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Step 1/ Sterilisation

Certain microorganisms produce compounds that result in off-flavours. For example, some bacteria produce acetic acid, leading to a vinegary taste. Certain moulds produce compounds that result in musty, earthy, or unpleasant flavours and aromas.

Bacterial contamination can compete with brewing yeast for nutrients and resources during fermentation. This competition can lead to incomplete fermentation or stalled fermentation, resulting in higher levels of residual sugars in the beer and lower alcohol content than intended.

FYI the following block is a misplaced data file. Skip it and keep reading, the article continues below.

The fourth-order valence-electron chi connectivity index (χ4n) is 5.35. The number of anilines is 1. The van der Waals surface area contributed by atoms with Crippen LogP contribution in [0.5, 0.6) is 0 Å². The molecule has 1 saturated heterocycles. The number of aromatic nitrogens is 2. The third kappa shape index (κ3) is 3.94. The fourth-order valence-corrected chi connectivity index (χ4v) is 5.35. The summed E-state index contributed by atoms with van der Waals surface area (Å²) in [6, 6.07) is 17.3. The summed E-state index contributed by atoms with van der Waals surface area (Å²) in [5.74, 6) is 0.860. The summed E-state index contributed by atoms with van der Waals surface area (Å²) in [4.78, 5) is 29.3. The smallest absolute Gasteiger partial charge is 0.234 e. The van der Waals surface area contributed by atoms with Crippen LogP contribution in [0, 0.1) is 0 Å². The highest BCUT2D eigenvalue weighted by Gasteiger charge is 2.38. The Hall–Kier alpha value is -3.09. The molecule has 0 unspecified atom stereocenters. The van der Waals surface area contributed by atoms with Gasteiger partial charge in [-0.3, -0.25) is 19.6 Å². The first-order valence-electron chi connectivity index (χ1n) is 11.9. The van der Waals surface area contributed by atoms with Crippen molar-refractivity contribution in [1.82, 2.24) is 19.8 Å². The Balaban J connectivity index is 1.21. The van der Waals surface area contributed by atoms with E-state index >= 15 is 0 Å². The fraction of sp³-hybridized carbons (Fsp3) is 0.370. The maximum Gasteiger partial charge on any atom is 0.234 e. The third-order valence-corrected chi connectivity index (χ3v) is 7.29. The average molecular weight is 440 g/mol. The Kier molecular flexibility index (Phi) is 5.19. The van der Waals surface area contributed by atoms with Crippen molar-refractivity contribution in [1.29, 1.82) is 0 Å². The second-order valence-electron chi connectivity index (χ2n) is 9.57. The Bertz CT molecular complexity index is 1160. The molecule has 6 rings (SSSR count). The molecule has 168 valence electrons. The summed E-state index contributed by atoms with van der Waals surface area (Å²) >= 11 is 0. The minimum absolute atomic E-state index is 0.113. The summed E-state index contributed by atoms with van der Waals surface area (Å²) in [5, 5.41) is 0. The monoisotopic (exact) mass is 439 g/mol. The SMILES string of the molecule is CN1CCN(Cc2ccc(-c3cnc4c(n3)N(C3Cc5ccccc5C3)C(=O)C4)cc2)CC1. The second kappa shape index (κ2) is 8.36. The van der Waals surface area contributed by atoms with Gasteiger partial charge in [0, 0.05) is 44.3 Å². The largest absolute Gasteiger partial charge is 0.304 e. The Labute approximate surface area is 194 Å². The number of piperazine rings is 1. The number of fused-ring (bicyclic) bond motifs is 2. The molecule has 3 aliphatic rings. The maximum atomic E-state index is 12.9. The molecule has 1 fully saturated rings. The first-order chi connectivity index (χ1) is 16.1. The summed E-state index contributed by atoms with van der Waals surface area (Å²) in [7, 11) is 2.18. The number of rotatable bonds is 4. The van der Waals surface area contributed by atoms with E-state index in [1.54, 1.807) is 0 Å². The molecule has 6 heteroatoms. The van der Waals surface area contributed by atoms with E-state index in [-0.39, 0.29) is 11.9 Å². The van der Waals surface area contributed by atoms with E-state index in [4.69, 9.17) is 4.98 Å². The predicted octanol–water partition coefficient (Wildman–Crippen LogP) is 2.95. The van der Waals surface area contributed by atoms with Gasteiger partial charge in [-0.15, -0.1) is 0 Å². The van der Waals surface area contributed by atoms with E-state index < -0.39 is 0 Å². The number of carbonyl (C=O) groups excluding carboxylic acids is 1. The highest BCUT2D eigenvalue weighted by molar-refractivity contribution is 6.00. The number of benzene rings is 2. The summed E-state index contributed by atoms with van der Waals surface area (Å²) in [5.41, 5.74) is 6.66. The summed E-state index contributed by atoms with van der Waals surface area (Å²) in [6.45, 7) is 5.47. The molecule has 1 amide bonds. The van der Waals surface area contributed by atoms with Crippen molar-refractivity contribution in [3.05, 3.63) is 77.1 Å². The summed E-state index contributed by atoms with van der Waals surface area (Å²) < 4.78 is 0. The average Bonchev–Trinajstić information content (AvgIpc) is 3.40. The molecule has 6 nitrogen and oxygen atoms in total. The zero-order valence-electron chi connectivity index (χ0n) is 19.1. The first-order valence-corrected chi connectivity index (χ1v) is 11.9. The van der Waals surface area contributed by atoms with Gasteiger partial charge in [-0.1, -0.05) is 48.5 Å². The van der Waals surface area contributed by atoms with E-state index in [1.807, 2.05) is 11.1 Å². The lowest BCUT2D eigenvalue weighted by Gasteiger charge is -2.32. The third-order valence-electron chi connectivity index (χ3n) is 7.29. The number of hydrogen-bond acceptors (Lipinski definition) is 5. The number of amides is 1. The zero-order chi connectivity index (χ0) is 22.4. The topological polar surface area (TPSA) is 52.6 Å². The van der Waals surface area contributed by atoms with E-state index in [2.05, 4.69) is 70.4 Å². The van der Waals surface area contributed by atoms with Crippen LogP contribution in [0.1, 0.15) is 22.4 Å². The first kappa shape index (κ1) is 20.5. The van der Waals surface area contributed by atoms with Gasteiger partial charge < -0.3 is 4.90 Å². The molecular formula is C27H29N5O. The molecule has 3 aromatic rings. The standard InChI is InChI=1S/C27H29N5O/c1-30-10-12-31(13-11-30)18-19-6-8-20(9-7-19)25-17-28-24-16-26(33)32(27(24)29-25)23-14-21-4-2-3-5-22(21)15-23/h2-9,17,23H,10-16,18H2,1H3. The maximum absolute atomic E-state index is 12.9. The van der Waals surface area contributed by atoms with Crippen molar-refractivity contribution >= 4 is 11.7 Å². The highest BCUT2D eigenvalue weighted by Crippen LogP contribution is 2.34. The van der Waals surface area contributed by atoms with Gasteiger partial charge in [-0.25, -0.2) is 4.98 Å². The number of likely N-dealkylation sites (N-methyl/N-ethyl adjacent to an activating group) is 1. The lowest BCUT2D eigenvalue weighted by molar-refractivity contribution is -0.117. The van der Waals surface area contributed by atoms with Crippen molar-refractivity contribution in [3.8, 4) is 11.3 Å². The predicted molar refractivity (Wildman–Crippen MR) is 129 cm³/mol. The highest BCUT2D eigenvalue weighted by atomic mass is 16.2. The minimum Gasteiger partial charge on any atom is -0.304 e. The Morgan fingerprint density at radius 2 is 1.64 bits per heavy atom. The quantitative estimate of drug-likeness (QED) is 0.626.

Wild yeast contamination can compete with or overshadow the desired brewing yeast strains, affecting their ability to ferment the wort properly.

Contamination can cause spoilage of the beer, rendering it undrinkable or unsafe to consume. Bacteria and mould can produce off-flavours, cloudiness, and other undesirable characteristics in the beer. In severe cases, contamination may lead to the production of toxins that pose health risks.

Contamination can lead to unpredictable and inconsistent results in the brewing process. The presence of microorganisms can cause variations in flavour, aroma, and appearance from batch to batch, making it challenging to achieve the desired beer profile consistently.